William Fitzpatrick - violin expert

Achieving Great Intonation - Part 2

Second video about achieving the perfect pitch on the violin.

In this video, Prof. Fitzpatrick gives you an effective, error-free approach to scales and intervals on the violin.

Released on February 19, 2014

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DISCLAIMER: The views and the opinions expressed in this video are those of the author and do not necessarily reflect the views of Virtual Sheet Music and its employees.

Video Transcription

Hi, my name is William Fitzpatrick and I am the violin expert for virtualsheetmusic.com. Let's keep talking about the pitch, let's keep talking about intonation. We've spoken about one note, or patterns within our fingers for one string. Can we take it further than that?

Now, I think you see where I'm going with this. For example, let's move it along and talk about a three octave scale. Now for this one, if I'm going to use my patterns. Ooh, let's be sure we understand what I mean, those tetrachords, but the tetrachords can be whole, whole, half; whole, half, whole; half, whole, whole; whole, whole, whole. I mean they are limited, what we can do. In a very funny way we can do half, half, half, but that's not very practical with our four fingers. Or we could do half, whole, half, which was that harmonic minor scale.

Now, what happens if we play a major scale? On the G string, it's half, whole, whole; whole, whole, whole on the D; whole, whole, half. But we're going to shift after three whole, whole, whole; whole, whole, half, but we're going to shift after two. And then, shift again whole, whole, half. Why? With those tetrachords now, go with the idea of those patterns we can describe, define a three octave scale.

Now before we move on, are we understanding what I'm saying? These patterns, if I play a B flat major scale, what if I want to play B major? It's the same thing, half, whole, whole. C sharp, D, it's absolutely the same pattern. If I'm doing the same fingering, of course, which I advise my students to do.

Now because of what we just did with tetrachords in bringing them over, and they're becoming patterns between our fingers, we now have a better way of understanding how that affects pitch, how that affects our intonation. And we can start to get even closer with our pitch in our pieces.

What if I played a E flat and a C? We have a major sixth, but if you look at it with your fingers it's actually just a whole step. Visually, we're looking at a whole step, so I can sort of dispense with the need to say it's a major sixth because I know that's a whole step. Or what about ...? I can see it's a half step. What we're doing is we're taking that two-dimensional one string idea and projecting it into something, which I call three dimensions. We're looking at it across the board. In other words, if I wanted to play an E flat, and a G on the E string, why it's a whole step or it's a half step. I can start to see the relationships from one string to another.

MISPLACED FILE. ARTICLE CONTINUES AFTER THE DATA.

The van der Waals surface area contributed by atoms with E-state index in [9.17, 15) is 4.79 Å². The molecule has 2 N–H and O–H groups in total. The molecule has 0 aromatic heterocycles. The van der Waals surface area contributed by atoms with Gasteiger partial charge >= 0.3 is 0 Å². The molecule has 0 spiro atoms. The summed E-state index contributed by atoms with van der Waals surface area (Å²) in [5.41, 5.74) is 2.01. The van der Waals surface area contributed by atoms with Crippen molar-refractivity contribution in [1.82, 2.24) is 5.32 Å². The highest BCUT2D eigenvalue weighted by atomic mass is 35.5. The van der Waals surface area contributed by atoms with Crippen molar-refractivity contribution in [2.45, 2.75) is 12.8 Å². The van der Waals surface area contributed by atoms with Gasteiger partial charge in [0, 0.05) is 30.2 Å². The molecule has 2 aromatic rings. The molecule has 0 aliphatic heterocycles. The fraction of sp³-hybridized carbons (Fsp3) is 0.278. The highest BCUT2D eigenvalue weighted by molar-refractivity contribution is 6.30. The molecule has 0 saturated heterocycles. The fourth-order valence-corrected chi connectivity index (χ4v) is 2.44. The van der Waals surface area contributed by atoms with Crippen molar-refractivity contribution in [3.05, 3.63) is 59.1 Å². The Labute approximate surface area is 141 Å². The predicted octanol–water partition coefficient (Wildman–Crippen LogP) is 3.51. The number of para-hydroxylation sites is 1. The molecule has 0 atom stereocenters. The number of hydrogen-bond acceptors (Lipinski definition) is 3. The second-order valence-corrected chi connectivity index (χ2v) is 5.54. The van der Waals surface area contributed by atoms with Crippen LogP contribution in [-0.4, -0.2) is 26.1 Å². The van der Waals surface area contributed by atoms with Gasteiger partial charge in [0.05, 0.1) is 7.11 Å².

Not only can I do that, but let's say I wanted to play an A, a G, and a C, if I play them, in fact, what I'm looking at is a whole step and a half step. My pattern is whole step, half step. If I pull the G over that half step from my second finger, and pull my second finger in the same spot over to the A string, I have that pattern.
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Comments, Questions, Requests:

Tyler on August 23, 2015 @3:20 pm PST
Could you explain why you would use the pattern h-w-w? Did you know you were going to play the b-flat-major scale and decide to use the pattern h-w-w. Why not have position 1 at b-flat and use the w-w-h pattern through out?
William - host, on August 24, 2015 @8:47 am PST
Great question! The 2-1-2-3-4 or h-w-w series is the one we seem to use more than the 2-1-1-2-3-4 or w-w-h series. One reason for this is the position of the elbow in the 2-1-1-2 etc because of the 1/2 step between 3 & 4. Because of this it is harder to move rapidly and a bit more difficult with pitch. I hope that this starts at least to answer your very astute question! Thanks WF
Elizabeth * VSM MEMBER * on February 25, 2014 @8:16 pm PST
Thank you. This is a good next segment from the first video on intonation.
William on February 26, 2014 @8:19 pm PST
Thanks! And there are more to come!
Annette Brower on February 19, 2014 @1:32 pm PST
Request: How do you produce a smooth bow direction change?
William on February 26, 2014 @8:18 pm PST
Good topic! Will reply with a video!
Lois Owsley * VSM MEMBER * on February 19, 2014 @10:40 am PST
Great explanation of intonation, William!
William on February 26, 2014 @8:18 pm PST
Lois Owsley * VSM MEMBER * on March 1, 2014 @3:31 pm PST
I'm sending your videos to all my students!
William on March 2, 2014 @10:47 am PST
Thats wonderful! I'm so pleased that they are helpful!!!
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